I am not quite sure what day it was, as it has been a challenge to keep track of the days over the past three months. Plugging through the Zooms, the endless speculative conversations regarding what iteration of school we will have in the fall, the planning without clear guidelines, and, of course, dealing with my own emotions of anger, horror, and sadness at the emotional, fiscal, and political state of our beloved country has left me and countless others spent.
This week in New York, things started to feel different. We have begun reopening our State; at the same time, old wounds were reopened for our country and so many Americans. If I could use one phrase to describe what it felt like it would be “Enough is enough!” Enough quarantine, enough anger, enough death, enough unfairness, enough zoom meetings, enough fear, enough heartache. It has become difficult to find a place in this upside-down world.
I was sitting in my office trying to decide what task to complete next, hoping the satisfaction of crossing off a “to do” would help lift my spirits, when a text came from one of the rising star assistant principals in my District.
She reminded me that today was the day for the end of the year parade for two of our Elementary Schools. I thanked her without committing because, well because, I had a lot to do, and did I really need another parade?
With embarrassingly little excitement I hopped into my car deciding it may be helpful to get out of the office, get some fresh air, blast some music, and see some of my colleagues writers per hour review.
I pulled up to West Haverstraw Elementary School and was shocked by the number of cars, the decorations, the smiles of the incredible educators I had not seen in person or without a mask on for so long. I didn’t realize how much I missed these people, their smiles, their positive energy, their desire to change a child’s life.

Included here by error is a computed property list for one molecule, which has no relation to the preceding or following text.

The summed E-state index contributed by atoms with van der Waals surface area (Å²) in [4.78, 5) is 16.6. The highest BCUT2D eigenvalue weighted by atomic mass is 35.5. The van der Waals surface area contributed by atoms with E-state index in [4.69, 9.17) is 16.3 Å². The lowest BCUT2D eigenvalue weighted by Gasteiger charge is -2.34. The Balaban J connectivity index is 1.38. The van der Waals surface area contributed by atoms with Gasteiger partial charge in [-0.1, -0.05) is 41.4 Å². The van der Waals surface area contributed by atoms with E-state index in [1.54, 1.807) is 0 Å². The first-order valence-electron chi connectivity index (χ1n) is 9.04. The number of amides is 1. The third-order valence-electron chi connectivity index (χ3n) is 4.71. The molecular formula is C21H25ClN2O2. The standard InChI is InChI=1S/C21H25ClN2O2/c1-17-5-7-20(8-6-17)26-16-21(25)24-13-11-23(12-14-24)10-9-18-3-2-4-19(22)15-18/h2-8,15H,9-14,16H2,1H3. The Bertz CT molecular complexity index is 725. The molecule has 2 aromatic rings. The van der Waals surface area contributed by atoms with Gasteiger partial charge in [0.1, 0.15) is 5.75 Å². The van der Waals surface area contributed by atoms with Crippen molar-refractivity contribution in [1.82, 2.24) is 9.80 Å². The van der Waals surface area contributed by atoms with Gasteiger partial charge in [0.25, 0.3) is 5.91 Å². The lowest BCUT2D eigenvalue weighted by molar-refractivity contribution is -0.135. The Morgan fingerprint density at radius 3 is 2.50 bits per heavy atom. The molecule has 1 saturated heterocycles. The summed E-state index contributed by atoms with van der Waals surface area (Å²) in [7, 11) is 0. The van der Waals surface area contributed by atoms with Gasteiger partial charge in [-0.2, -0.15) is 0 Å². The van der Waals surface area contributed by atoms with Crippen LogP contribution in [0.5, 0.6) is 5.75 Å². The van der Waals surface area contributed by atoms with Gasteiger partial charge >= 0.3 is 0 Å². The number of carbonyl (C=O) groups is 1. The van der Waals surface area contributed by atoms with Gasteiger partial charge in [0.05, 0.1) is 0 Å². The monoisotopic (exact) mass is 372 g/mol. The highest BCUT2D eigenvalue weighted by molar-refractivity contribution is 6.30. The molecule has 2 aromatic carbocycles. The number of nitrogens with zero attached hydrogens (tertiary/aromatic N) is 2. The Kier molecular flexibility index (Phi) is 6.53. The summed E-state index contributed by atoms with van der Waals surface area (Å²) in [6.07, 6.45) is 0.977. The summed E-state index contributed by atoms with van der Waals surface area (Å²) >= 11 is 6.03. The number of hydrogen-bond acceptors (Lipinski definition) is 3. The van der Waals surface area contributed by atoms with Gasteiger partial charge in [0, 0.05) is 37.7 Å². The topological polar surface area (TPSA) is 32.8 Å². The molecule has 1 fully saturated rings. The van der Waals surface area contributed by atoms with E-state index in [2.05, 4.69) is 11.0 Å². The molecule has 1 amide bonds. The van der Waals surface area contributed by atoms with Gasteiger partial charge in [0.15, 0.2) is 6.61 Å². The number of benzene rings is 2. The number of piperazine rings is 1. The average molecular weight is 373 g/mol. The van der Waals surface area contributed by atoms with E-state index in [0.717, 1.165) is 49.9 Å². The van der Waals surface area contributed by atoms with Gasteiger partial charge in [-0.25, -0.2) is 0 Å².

It was a pretty wild scene, with signs, balloons, and even an appearance of the Paw Patrol. Over 100 cars lined up, ready to parade through the school’s bus routes, offering some sense of closure, of hope, of understanding, and letting our students know that we are still here for you, and still lose sleep over you. The message seemed clear, the building is closed, but that does not mean the school is.
Our teachers, led by their administrators and a PE teacher (with a never-ending motor), had worked with our police and fire departments to create a special event.
Taking my spot at the rear of the endless line of cars I could not help but wonder what havoc our convoy would bring to the often congested streets of Haverstraw. That is when our rear escort pulled up behind me, a Haverstraw police officer charged with ensuring our journey was a smooth one.
It is easy to miss moments like this one, especially with so much to do in this time of uncertainty, but when I opened my eyes and opened my mind to the moment, I could not help but smile. The sun shining bright in a picturesque blue sky offset by a few clouds so perfectly formed they almost seemed fake. This scene was quickly overshadowed by the smiles, the wonderful, joyous, genuine smiles of educators. Educators are happy to do what they do best, do what they got into the field for, do what they have been craving to do…..connect with students, a connection that just doesn’t happen through the veil of a machine.
The parade began, and a wave of emotion overcame me. Weaving through the neighborhoods of our wonderful community, I worried would people be happy to see us, or would the anger, frustration, fear that has been permeating our country seep into what was supposed to be a celebration of support.